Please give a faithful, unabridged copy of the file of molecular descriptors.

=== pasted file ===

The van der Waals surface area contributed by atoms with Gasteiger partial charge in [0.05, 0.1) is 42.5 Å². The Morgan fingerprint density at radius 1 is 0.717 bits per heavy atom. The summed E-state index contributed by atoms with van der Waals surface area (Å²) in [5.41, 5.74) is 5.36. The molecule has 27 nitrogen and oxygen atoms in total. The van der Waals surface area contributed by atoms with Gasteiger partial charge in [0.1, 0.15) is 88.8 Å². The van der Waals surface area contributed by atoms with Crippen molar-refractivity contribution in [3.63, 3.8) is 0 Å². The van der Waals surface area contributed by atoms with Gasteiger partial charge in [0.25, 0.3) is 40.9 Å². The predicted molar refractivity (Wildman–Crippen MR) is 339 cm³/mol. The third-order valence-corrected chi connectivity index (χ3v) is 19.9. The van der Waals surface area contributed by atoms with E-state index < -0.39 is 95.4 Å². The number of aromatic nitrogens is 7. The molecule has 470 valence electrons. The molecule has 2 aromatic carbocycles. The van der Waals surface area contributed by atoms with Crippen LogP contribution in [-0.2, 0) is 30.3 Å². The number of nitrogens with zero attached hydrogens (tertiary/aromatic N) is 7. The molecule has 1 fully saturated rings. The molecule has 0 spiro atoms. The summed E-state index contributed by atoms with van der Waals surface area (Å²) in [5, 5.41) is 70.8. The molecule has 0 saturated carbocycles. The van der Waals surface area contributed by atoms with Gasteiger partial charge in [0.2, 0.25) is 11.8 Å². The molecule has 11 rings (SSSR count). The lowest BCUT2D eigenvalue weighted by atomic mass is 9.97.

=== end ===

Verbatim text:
The van der Waals surface area contributed by atoms with Gasteiger partial charge in [0.05, 0.1) is 42.5 Å². The Morgan fingerprint density at radius 1 is 0.717 bits per heavy atom. The summed E-state index contributed by atoms with van der Waals surface area (Å²) in [5.41, 5.74) is 5.36. The molecule has 27 nitrogen and oxygen atoms in total. The van der Waals surface area contributed by atoms with Gasteiger partial charge in [0.1, 0.15) is 88.8 Å². The van der Waals surface area contributed by atoms with Crippen molar-refractivity contribution in [3.63, 3.8) is 0 Å². The van der Waals surface area contributed by atoms with Gasteiger partial charge in [0.25, 0.3) is 40.9 Å². The predicted molar refractivity (Wildman–Crippen MR) is 339 cm³/mol. The third-order valence-corrected chi connectivity index (χ3v) is 19.9. The van der Waals surface area contributed by atoms with E-state index < -0.39 is 95.4 Å². The number of aromatic nitrogens is 7. The molecule has 470 valence electrons. The molecule has 2 aromatic carbocycles. The van der Waals surface area contributed by atoms with Crippen LogP contribution in [-0.2, 0) is 30.3 Å². The number of nitrogens with zero attached hydrogens (tertiary/aromatic N) is 7. The molecule has 1 fully saturated rings. The molecule has 0 spiro atoms. The summed E-state index contributed by atoms with van der Waals surface area (Å²) in [5, 5.41) is 70.8. The molecule has 0 saturated carbocycles. The van der Waals surface area contributed by atoms with Gasteiger partial charge in [0.2, 0.25) is 11.8 Å². The molecule has 11 rings (SSSR count). The lowest BCUT2D eigenvalue weighted by atomic mass is 9.97.